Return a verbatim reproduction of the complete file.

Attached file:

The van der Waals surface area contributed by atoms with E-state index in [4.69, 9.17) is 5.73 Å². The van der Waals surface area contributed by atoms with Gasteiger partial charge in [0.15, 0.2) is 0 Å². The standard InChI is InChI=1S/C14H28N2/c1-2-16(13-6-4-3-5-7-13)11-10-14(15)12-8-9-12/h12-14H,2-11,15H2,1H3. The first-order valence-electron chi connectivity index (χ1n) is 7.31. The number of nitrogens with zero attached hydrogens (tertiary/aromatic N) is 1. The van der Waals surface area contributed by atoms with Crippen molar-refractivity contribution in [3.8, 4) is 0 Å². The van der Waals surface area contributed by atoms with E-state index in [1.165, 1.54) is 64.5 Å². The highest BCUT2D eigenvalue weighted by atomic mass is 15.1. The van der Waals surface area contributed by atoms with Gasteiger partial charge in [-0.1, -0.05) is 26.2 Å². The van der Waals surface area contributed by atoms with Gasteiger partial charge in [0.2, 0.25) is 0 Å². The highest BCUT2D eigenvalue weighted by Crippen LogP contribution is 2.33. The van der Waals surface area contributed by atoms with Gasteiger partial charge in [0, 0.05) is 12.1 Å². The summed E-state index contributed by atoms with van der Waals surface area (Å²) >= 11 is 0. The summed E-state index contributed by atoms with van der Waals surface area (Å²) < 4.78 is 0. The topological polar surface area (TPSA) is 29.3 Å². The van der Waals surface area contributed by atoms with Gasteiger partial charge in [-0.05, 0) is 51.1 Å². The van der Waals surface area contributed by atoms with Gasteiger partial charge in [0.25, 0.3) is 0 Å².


The van der Waals surface area contributed by atoms with E-state index in [4.69, 9.17) is 5.73 Å². The van der Waals surface area contributed by atoms with Gasteiger partial charge in [0.15, 0.2) is 0 Å². The standard InChI is InChI=1S/C14H28N2/c1-2-16(13-6-4-3-5-7-13)11-10-14(15)12-8-9-12/h12-14H,2-11,15H2,1H3. The first-order valence-electron chi connectivity index (χ1n) is 7.31. The number of nitrogens with zero attached hydrogens (tertiary/aromatic N) is 1. The van der Waals surface area contributed by atoms with Crippen molar-refractivity contribution in [3.8, 4) is 0 Å². The van der Waals surface area contributed by atoms with E-state index in [1.165, 1.54) is 64.5 Å². The highest BCUT2D eigenvalue weighted by atomic mass is 15.1. The van der Waals surface area contributed by atoms with Gasteiger partial charge in [-0.1, -0.05) is 26.2 Å². The van der Waals surface area contributed by atoms with Gasteiger partial charge in [0.2, 0.25) is 0 Å². The highest BCUT2D eigenvalue weighted by Crippen LogP contribution is 2.33. The van der Waals surface area contributed by atoms with Gasteiger partial charge in [0, 0.05) is 12.1 Å². The summed E-state index contributed by atoms with van der Waals surface area (Å²) >= 11 is 0. The summed E-state index contributed by atoms with van der Waals surface area (Å²) < 4.78 is 0. The topological polar surface area (TPSA) is 29.3 Å². The van der Waals surface area contributed by atoms with Gasteiger partial charge in [-0.05, 0) is 51.1 Å². The van der Waals surface area contributed by atoms with Gasteiger partial charge in [0.25, 0.3) is 0 Å².